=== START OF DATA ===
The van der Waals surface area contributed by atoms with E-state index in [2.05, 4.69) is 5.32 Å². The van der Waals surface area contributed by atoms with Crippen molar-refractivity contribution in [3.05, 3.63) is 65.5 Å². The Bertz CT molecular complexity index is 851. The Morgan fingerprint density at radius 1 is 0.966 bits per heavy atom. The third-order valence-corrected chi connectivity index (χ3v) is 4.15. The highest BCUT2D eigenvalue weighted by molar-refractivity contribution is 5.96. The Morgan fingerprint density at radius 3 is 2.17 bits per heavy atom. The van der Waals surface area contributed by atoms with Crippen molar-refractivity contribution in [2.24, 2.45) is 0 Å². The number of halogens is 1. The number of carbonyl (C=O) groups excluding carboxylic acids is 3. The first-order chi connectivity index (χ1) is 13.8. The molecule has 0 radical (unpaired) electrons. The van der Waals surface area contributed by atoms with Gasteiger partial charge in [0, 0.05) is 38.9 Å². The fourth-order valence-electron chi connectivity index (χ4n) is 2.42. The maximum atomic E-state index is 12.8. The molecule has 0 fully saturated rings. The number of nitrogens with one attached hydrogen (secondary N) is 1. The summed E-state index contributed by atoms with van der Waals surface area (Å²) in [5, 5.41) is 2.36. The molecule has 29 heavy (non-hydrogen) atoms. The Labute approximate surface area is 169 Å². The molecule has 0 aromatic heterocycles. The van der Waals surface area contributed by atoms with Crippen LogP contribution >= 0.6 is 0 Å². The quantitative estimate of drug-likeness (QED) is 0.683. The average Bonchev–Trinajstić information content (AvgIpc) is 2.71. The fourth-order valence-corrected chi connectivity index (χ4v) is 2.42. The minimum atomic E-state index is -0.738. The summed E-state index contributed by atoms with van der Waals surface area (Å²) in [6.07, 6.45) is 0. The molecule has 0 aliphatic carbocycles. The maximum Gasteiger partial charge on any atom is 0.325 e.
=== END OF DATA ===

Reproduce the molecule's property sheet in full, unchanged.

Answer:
The van der Waals surface area contributed by atoms with E-state index in [2.05, 4.69) is 5.32 Å². The van der Waals surface area contributed by atoms with Crippen molar-refractivity contribution in [3.05, 3.63) is 65.5 Å². The Bertz CT molecular complexity index is 851. The Morgan fingerprint density at radius 1 is 0.966 bits per heavy atom. The third-order valence-corrected chi connectivity index (χ3v) is 4.15. The highest BCUT2D eigenvalue weighted by molar-refractivity contribution is 5.96. The Morgan fingerprint density at radius 3 is 2.17 bits per heavy atom. The van der Waals surface area contributed by atoms with Crippen molar-refractivity contribution in [2.24, 2.45) is 0 Å². The number of halogens is 1. The number of carbonyl (C=O) groups excluding carboxylic acids is 3. The first-order chi connectivity index (χ1) is 13.8. The molecule has 0 radical (unpaired) electrons. The van der Waals surface area contributed by atoms with Gasteiger partial charge in [0, 0.05) is 38.9 Å². The fourth-order valence-electron chi connectivity index (χ4n) is 2.42. The maximum atomic E-state index is 12.8. The molecule has 0 fully saturated rings. The number of nitrogens with one attached hydrogen (secondary N) is 1. The summed E-state index contributed by atoms with van der Waals surface area (Å²) in [5, 5.41) is 2.36. The molecule has 29 heavy (non-hydrogen) atoms. The Labute approximate surface area is 169 Å². The molecule has 0 aromatic heterocycles. The van der Waals surface area contributed by atoms with Crippen LogP contribution >= 0.6 is 0 Å². The quantitative estimate of drug-likeness (QED) is 0.683. The average Bonchev–Trinajstić information content (AvgIpc) is 2.71. The fourth-order valence-corrected chi connectivity index (χ4v) is 2.42. The minimum atomic E-state index is -0.738. The summed E-state index contributed by atoms with van der Waals surface area (Å²) in [6.07, 6.45) is 0. The molecule has 0 aliphatic carbocycles. The maximum Gasteiger partial charge on any atom is 0.325 e.